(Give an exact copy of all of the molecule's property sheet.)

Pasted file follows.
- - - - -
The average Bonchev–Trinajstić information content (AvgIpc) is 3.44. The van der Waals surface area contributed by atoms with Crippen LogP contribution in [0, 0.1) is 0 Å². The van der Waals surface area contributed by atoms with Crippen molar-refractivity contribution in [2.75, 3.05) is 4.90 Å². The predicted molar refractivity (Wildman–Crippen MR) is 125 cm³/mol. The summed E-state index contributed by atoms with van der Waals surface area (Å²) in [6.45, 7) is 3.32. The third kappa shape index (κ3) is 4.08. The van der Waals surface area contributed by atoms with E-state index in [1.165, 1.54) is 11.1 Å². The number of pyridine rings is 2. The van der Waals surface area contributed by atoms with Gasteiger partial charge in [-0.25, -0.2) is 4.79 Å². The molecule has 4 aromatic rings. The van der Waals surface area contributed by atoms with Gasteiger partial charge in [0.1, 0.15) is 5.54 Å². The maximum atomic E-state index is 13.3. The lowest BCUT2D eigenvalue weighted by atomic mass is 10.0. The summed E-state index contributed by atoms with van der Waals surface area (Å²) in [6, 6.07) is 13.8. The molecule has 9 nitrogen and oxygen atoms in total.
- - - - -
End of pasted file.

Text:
The average Bonchev–Trinajstić information content (AvgIpc) is 3.44. The van der Waals surface area contributed by atoms with Crippen LogP contribution in [0, 0.1) is 0 Å². The van der Waals surface area contributed by atoms with Crippen molar-refractivity contribution in [2.75, 3.05) is 4.90 Å². The predicted molar refractivity (Wildman–Crippen MR) is 125 cm³/mol. The summed E-state index contributed by atoms with van der Waals surface area (Å²) in [6.45, 7) is 3.32. The third kappa shape index (κ3) is 4.08. The van der Waals surface area contributed by atoms with E-state index in [1.165, 1.54) is 11.1 Å². The number of pyridine rings is 2. The van der Waals surface area contributed by atoms with Gasteiger partial charge in [-0.25, -0.2) is 4.79 Å². The molecule has 4 aromatic rings. The van der Waals surface area contributed by atoms with Gasteiger partial charge in [0.1, 0.15) is 5.54 Å². The maximum atomic E-state index is 13.3. The lowest BCUT2D eigenvalue weighted by atomic mass is 10.0. The summed E-state index contributed by atoms with van der Waals surface area (Å²) in [6, 6.07) is 13.8. The molecule has 9 nitrogen and oxygen atoms in total.